The Hopmi Theater Folding Chair by Gerrit Thomas Rietveld

I’ve featured the discovery of the Hopmi chair in 2008.

Later I’ve featured the re edition of a certain number of new Hopmi Chairs. A friend of mine bought one of them so I have my own photo of that one.

Now I found out that there is a sequel. There seem to exist several Hopmi Folding Theater chairs. Van den Bruinhorst is a Dutch curator, dealer and restaurateur of mid century furniture in Kampen and has one of the folding chairs for sale.

About the Chair:

Bent and welded steel with special patented joints called “Torpedo” nuts, plywood and beach. The frame, seat, arm- and backrests with the original monochrome paint. Marked “Hopmi” with a small transfer underneath the seat. Dim.: 56 x 46/55 x 90,5 cm

From 1932 – 1934 a small locks- and Bicycle parts factory called Hopmi worked together with the furniture manufacturer U.M.S. in the city of Utrecht, making modern tubular furniture. One of the main characteristics of this furniture was a special joint called the “Torpedo”- nut ,with which the furniture could be taken apart in small particles.

The Dutch architect and designer Gerrit Th. Rietveld made two designs for Hopmi, a folding chair for the cinema Vreeburg in Utrecht and a dining chair. In 1932 the Rietveld folding chair was also used in a new Remonstrant church at the Diepenbrockstraat in Amsterdam. For this occasion the chair was adapted with a more curved (ergonomic) seat, arm- and backrest. We don’t know if and in what way Rietveld was involved in these adaptions. The chairs in our collection is the adapted version from the Amsterdam church in its original condition.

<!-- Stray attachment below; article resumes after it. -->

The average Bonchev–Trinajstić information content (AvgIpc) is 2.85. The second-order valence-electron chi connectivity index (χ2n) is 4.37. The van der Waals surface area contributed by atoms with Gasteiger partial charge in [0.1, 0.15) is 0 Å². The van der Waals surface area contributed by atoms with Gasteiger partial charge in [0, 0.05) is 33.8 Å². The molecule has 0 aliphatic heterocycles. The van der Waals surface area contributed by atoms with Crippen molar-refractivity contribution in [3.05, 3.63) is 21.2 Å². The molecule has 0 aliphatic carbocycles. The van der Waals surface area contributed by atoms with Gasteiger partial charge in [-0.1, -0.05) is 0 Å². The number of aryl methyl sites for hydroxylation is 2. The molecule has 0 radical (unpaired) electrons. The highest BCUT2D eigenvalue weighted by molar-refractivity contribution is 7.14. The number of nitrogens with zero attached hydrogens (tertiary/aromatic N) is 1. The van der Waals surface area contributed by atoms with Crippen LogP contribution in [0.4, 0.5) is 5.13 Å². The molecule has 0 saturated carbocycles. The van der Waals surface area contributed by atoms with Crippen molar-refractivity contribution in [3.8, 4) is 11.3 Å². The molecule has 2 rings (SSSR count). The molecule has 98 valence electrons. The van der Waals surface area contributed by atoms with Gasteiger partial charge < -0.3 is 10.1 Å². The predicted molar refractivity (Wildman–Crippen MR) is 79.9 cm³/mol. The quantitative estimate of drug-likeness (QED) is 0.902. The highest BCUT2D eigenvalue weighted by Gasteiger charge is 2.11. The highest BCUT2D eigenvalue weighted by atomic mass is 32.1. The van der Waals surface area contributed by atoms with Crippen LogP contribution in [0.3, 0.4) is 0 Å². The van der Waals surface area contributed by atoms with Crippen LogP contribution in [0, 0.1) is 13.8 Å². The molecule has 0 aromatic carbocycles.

Remonstrant Church, Diepenbrockstraat Amsterdam, 1932
Private Dutch Collector 2001

About the Callery

Gallery History
The gallery was founded by Aagje Voordouw and Ad van den Bruinhorst. Ad began working as a vintage design dealer in 1992 after he studied fine arts. Being a great admirer of the modernist movements from the twenties and thirties, he focused on Dutch Design from the interwar period.

Through archival research and restoring the objects in person he became an expert in this field. This expertise was valued by his customers, the avid collectors, but also came to the attention of museum curators, documentary makers, art historians and publishers. He was asked to perform in documentary films, to participate in museum exhibitions, to write articles for art magazines and to be a speaker at symposia.


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